Skip to main content

Super Cool Blue Parents

Last week I talked about how incredibly easy it is to be a good parent.

It really takes almost no work.  As an expert quoted in this WebMD article notes, “what mattered to babies a thousand years ago is still what matters today:  You, the parent, are your baby’s best learning tool.” 

Uhu and Uh, Green Parents
Minus smoke-induced deaths, Uhu was a great Mom.
Parenting: The Ug-Uhu-Acho Story
For literally hundreds of years parents had no real guidance on developmental markers and strategies. Sure, they received plenty of input from in-laws; you have in-laws, right?

And yet children kept getting smarter and making scientific discoveries.  It isn’t like the Uhu, the Mom whose kid discovered fire, checked with some stone-based Dr. Sears predecessor.  I suppose if she had she would have immediately look over at her heavily bearded husband Ug, who was undoubtedly playing with his Apple iCore and ignoring the kids, and say, “Ug!  Acho should play Fire now.  Go get Acho fire for play.”

[Note: Depending on the age of Acho in this story, Ahu probably just doomed him to smoke-inhalation death.  Keep that in mind.]

So that is the bar - if you mimic or exceed the parenting of someone constantly on starvation’s doorstep and in fear of being eaten by a bear, you probably exceed it.  

5 Things
How low is the bar?  Perhaps the most five most important things to your baby’s future are things that take almost no work: 1) talk to your baby; 2) play with your baby; 3) pay attention to its interests; 4) use those interests to foster curiosity; 5) simply love and nurture your baby.

This last is, I think, especially important.  Creating a loving and safe environment allows your child to be curious and explore without fearing the loss of love or environment.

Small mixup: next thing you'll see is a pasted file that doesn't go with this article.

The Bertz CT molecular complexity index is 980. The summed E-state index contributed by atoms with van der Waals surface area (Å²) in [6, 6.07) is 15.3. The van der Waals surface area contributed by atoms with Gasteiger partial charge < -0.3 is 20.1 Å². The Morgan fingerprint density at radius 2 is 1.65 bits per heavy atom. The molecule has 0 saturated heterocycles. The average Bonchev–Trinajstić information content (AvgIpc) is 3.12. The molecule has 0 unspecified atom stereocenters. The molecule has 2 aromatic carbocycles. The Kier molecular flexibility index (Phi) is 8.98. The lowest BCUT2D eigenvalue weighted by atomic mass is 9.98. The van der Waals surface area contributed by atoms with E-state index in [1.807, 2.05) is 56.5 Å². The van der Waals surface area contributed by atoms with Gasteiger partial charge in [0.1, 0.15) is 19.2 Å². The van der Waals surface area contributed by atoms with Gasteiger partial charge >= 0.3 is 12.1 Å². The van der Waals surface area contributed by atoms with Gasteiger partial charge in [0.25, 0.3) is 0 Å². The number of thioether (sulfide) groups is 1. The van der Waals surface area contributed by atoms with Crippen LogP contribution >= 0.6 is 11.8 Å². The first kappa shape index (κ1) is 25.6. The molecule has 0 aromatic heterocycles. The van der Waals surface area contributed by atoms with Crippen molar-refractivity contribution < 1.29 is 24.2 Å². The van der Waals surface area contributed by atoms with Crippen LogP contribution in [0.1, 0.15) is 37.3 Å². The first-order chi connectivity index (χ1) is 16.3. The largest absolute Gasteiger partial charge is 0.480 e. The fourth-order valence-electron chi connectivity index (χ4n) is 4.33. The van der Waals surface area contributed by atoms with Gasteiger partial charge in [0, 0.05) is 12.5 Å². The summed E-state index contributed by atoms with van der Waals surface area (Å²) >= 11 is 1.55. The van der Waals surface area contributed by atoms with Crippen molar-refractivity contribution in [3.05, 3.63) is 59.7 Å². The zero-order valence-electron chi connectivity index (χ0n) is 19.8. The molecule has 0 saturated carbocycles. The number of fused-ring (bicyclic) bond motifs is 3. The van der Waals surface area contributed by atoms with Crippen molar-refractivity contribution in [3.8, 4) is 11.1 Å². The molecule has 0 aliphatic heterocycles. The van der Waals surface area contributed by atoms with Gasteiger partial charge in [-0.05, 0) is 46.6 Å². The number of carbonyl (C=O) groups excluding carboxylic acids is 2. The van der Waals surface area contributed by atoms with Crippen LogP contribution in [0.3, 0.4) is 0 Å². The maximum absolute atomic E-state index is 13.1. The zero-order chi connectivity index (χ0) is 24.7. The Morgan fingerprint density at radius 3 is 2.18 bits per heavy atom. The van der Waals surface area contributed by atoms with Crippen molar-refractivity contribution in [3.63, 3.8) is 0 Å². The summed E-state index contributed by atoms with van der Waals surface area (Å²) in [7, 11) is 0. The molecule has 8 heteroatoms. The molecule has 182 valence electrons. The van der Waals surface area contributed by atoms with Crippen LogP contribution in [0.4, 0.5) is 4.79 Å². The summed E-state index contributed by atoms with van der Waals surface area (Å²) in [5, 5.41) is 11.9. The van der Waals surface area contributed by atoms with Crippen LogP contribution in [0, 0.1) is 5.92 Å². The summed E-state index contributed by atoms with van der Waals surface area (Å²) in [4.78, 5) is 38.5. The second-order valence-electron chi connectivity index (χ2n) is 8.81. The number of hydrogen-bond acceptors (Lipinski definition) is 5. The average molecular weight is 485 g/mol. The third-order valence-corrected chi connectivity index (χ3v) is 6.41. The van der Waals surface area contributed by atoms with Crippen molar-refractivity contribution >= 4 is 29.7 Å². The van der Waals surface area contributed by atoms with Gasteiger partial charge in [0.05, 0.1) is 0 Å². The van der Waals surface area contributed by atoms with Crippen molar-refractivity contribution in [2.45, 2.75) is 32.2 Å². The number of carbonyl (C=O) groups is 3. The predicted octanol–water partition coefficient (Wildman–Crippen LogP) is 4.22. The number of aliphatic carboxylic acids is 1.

So, its easy to get into that green area in the chart, but you don’t want just an average child.  And anyhow, you want to be the kind of overachieving Super Mom you know you can be.  So how do you get to be “Super Cool Blue” parent? 

Super Cool Blue
Truth is, I just don’t know.  I’m certainly not one of them.  But I know that it is exceedingly hard and likely not worth effort for the small return.  Sure, being a “Super Cool Blue” parent might add some small percentage of advantage to your child.  But in a world where W work produces a perfectly good child (C), why would you want to do 100W in order to produce a child who was 1.03C?

I suppose stay-at-home parents probably have some small step in that direction.  Money probably helps, mostly because it alleviates worries and tends to lead to more secure situations.  But that cuts both ways, because money can ruin a kid as well.  Family certainly helps, except where it doesn't.  I’m a huge supporter of the ways technology makes our lives better, but I’m not convinced one single technology-based toy helps a lick.

In short, you could make your kids 3% better by hitting 100 of 100 constantly moving targets, but why would you when you can do just fine hitting 50 of the targets?

Comments

Popular posts from this blog